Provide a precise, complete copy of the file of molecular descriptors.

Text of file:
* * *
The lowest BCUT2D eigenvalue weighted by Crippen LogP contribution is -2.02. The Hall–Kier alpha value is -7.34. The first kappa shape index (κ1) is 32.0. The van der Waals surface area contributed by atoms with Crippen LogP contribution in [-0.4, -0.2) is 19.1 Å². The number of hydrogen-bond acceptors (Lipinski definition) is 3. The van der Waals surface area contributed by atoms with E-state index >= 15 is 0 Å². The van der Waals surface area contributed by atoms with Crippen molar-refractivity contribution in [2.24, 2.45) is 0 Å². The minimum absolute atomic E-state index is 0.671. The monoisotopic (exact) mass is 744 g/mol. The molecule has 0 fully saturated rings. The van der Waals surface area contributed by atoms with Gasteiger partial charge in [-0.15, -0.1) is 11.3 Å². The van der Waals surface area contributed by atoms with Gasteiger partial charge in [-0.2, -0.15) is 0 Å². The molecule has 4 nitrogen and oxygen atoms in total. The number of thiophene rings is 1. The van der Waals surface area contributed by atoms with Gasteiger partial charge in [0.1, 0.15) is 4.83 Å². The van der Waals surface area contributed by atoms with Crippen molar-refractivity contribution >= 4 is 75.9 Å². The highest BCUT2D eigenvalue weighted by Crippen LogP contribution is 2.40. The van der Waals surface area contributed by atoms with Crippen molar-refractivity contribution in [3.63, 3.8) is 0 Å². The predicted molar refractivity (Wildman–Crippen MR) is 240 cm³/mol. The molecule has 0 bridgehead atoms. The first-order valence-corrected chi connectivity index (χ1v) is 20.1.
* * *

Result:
The lowest BCUT2D eigenvalue weighted by Crippen LogP contribution is -2.02. The Hall–Kier alpha value is -7.34. The first kappa shape index (κ1) is 32.0. The van der Waals surface area contributed by atoms with Crippen LogP contribution in [-0.4, -0.2) is 19.1 Å². The number of hydrogen-bond acceptors (Lipinski definition) is 3. The van der Waals surface area contributed by atoms with E-state index >= 15 is 0 Å². The van der Waals surface area contributed by atoms with Crippen molar-refractivity contribution in [2.24, 2.45) is 0 Å². The minimum absolute atomic E-state index is 0.671. The monoisotopic (exact) mass is 744 g/mol. The molecule has 0 fully saturated rings. The van der Waals surface area contributed by atoms with Gasteiger partial charge in [-0.15, -0.1) is 11.3 Å². The van der Waals surface area contributed by atoms with Gasteiger partial charge in [-0.2, -0.15) is 0 Å². The molecule has 4 nitrogen and oxygen atoms in total. The number of thiophene rings is 1. The van der Waals surface area contributed by atoms with Gasteiger partial charge in [0.1, 0.15) is 4.83 Å². The van der Waals surface area contributed by atoms with Crippen molar-refractivity contribution >= 4 is 75.9 Å². The highest BCUT2D eigenvalue weighted by Crippen LogP contribution is 2.40. The van der Waals surface area contributed by atoms with Crippen molar-refractivity contribution in [3.63, 3.8) is 0 Å². The predicted molar refractivity (Wildman–Crippen MR) is 240 cm³/mol. The molecule has 0 bridgehead atoms. The first-order valence-corrected chi connectivity index (χ1v) is 20.1.